Grilled veggie sandwich with sweet potato fries. I have to admit: when I ordered, I was a little concerned about my grilled veggie sandwich. That’s a dish that can really go either way, depending on the place. The notion of “multigrain Ciabatta” was a little disconcerting as well. From the perspective of someone who has been baking bread every week or so for almost 3 years, that’s an oxymoron. On the plus side, the sandwich came with a side, and sweet potato fries were an one of the options. Hoping to keep down calorie counts and avoid eating too many of them, I went for it.
The food was excellent…despite concerns. All the concerns I just spelled out turned out to be unfounded. The grilled veggie sandwich consisted of zucchini and roasted red pepper between a bread that I would compare to Brownberry’s “Health Nut.” Despite the flat, square form factor of the individual roll, the slices were thin and appropriately balanced with the the veggies. The best part: what I suspect was a sort of pesto lining the bread to offer up a nice flavor profile along side the veggies. Normally, I end up going for mustard with this style sandwich, but, in this case, there was more than enough flavor here to go without. As for the fries: I can’t gush enough. They were fresh, very lightly seasoned, and just crunchy enough to balance a soft interior texture.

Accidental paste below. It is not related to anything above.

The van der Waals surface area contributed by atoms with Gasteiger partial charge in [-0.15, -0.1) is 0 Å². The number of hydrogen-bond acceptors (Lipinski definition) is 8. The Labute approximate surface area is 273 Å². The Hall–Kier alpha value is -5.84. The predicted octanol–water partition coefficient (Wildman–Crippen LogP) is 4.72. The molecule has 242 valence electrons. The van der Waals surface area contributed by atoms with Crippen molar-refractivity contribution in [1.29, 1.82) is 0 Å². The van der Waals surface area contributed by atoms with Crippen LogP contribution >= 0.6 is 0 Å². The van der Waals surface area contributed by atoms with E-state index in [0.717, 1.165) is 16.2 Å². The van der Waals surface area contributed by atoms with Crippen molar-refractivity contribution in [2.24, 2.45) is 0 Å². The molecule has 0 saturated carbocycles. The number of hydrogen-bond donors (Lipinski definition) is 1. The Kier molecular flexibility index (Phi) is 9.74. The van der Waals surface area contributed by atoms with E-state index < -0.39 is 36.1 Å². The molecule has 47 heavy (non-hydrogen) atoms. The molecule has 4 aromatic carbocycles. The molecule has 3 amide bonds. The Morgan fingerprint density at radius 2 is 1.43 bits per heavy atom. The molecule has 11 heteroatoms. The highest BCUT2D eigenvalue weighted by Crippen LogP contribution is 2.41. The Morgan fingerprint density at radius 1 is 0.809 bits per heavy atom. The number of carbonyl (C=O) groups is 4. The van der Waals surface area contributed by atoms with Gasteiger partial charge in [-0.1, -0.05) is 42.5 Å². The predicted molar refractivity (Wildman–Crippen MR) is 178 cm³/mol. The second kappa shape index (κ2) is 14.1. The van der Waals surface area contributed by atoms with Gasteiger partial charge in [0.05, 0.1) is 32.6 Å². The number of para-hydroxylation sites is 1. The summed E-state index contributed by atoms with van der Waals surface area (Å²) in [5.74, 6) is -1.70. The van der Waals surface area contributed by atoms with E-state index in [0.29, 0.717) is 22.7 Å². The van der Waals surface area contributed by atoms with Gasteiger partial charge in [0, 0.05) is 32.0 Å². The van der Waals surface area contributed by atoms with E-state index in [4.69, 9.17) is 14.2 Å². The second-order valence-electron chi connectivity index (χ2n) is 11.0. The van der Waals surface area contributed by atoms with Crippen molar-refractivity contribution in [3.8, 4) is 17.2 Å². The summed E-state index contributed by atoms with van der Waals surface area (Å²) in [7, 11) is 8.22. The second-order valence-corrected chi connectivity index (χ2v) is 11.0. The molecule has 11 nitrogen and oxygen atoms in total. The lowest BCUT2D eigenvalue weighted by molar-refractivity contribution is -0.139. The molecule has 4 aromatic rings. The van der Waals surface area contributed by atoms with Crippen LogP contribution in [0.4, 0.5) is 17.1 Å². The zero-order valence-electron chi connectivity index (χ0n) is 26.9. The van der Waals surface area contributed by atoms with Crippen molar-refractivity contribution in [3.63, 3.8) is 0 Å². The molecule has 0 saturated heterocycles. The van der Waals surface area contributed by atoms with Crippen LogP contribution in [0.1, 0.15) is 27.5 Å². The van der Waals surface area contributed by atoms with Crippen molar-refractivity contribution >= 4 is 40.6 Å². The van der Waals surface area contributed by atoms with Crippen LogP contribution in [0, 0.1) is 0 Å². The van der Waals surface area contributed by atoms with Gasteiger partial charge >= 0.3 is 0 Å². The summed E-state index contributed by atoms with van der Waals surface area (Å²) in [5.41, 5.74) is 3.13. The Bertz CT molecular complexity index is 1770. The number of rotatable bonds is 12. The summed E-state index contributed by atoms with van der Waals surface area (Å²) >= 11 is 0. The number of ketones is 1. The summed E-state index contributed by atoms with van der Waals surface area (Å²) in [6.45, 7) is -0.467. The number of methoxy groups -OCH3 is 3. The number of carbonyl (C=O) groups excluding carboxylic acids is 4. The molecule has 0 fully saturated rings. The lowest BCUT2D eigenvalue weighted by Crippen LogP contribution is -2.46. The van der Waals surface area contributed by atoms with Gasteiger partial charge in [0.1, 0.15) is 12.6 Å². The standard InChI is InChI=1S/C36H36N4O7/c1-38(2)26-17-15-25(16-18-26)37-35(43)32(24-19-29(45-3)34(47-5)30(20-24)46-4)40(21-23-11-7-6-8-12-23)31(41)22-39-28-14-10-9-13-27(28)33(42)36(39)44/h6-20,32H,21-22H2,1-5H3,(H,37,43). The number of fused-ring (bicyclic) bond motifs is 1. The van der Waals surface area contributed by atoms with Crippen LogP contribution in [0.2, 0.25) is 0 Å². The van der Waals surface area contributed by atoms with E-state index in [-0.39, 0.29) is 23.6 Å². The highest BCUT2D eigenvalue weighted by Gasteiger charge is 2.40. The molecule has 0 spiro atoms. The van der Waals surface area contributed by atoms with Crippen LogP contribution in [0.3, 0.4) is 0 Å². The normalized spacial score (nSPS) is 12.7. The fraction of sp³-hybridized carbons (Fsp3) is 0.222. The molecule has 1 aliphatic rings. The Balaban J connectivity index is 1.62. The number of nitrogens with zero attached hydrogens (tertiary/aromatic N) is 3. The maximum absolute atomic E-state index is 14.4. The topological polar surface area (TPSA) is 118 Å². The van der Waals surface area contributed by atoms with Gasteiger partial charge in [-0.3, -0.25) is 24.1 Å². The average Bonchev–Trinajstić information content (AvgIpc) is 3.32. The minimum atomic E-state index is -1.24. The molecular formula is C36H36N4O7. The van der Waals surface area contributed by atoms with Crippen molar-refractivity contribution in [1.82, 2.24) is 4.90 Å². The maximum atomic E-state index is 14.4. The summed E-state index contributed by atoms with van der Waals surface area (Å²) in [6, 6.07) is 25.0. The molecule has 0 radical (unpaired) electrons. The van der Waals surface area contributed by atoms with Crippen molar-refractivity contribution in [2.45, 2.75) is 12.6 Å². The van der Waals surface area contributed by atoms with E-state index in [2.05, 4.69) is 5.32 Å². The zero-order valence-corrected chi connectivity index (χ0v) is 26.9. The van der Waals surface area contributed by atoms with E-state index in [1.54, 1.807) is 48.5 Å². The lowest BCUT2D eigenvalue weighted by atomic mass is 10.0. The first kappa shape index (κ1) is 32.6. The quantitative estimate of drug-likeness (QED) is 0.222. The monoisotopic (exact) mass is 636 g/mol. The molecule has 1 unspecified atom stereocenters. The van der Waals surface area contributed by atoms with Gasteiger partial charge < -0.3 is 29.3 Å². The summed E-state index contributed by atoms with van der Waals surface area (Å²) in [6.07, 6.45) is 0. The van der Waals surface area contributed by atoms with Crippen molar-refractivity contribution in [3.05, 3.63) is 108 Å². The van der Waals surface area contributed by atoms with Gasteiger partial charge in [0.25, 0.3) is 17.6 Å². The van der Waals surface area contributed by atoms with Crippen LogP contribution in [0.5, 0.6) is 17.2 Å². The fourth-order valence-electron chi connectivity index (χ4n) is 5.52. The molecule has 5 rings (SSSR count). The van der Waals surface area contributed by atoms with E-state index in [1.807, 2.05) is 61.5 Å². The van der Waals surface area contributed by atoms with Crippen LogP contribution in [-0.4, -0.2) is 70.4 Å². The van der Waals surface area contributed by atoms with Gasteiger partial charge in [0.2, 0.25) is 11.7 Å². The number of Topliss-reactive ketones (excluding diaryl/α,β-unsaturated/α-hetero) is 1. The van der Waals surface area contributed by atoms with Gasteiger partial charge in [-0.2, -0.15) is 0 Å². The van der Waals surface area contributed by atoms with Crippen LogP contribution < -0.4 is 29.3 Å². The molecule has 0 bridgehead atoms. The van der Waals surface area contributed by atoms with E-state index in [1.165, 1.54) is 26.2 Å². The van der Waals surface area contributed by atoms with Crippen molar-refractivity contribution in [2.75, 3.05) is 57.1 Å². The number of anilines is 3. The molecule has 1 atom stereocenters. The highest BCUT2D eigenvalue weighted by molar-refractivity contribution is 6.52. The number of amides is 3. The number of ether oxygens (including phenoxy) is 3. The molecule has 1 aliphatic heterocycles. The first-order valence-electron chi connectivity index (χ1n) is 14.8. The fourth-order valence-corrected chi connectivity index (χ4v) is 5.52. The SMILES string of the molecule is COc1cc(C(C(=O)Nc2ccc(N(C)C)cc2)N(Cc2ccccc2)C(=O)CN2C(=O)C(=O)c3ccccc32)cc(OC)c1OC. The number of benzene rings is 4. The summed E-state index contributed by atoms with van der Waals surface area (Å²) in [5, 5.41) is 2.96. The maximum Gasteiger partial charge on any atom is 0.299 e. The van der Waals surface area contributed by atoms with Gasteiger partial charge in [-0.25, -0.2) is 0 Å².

Did I mention the pickle? Plump and crunchy—not a deli-style pickle, but not a lame pickle either.
Some good beer, but only you can make it better. I talked briefly about beer options earlier, but it’s worth pulling together some disparate pieces. First, this isn’t a craft beer destination; it’s not D’s. All but one of the draft options are from larger brewers—the single outlier being the Dogfish 60 Minute that I ordered. Who would have thought? The bottle situation was a little better, but the most notable was the Great Lakes they turned out not to really have. The rest weren’t all of the large-scale light lager variety, but they weren’t anything crazy either. My hope is that demand for good beer is sufficient to drive in a few more options. Also, why isn’t Scott from just up the road at East End Brewing talking to them?
Will I go back? Without a doubt. I am definitely one to give points for trying, and Calli’s is clearly a local independent newcomer that desperately wants to get it right. Kate claims they’ve seen modest success despite starting mid-recession. I think that’s great and hope to make it out there again—with some friends to help spread the word. I fully expect that, over time, Calli’s can become an excellent choice among Pittsburgh’s local destinations.